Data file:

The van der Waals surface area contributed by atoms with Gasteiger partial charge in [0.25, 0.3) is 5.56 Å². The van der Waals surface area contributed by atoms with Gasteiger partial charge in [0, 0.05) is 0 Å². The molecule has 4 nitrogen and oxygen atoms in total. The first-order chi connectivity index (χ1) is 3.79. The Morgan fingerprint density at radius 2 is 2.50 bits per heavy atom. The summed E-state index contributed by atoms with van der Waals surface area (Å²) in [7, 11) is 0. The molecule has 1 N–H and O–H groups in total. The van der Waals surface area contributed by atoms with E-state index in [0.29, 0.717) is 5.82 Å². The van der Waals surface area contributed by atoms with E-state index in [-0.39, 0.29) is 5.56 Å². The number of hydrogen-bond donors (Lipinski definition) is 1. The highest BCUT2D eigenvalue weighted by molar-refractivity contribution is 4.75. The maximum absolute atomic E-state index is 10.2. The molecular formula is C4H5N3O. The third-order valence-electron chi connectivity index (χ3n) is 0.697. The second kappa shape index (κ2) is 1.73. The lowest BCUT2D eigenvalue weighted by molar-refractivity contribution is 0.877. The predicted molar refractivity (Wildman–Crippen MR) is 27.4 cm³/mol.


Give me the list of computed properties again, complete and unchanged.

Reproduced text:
The van der Waals surface area contributed by atoms with Gasteiger partial charge in [0.25, 0.3) is 5.56 Å². The van der Waals surface area contributed by atoms with Gasteiger partial charge in [0, 0.05) is 0 Å². The molecule has 4 nitrogen and oxygen atoms in total. The first-order chi connectivity index (χ1) is 3.79. The Morgan fingerprint density at radius 2 is 2.50 bits per heavy atom. The summed E-state index contributed by atoms with van der Waals surface area (Å²) in [7, 11) is 0. The molecule has 1 N–H and O–H groups in total. The van der Waals surface area contributed by atoms with E-state index in [0.29, 0.717) is 5.82 Å². The van der Waals surface area contributed by atoms with E-state index in [-0.39, 0.29) is 5.56 Å². The number of hydrogen-bond donors (Lipinski definition) is 1. The highest BCUT2D eigenvalue weighted by molar-refractivity contribution is 4.75. The maximum absolute atomic E-state index is 10.2. The molecular formula is C4H5N3O. The third-order valence-electron chi connectivity index (χ3n) is 0.697. The second kappa shape index (κ2) is 1.73. The lowest BCUT2D eigenvalue weighted by molar-refractivity contribution is 0.877. The predicted molar refractivity (Wildman–Crippen MR) is 27.4 cm³/mol.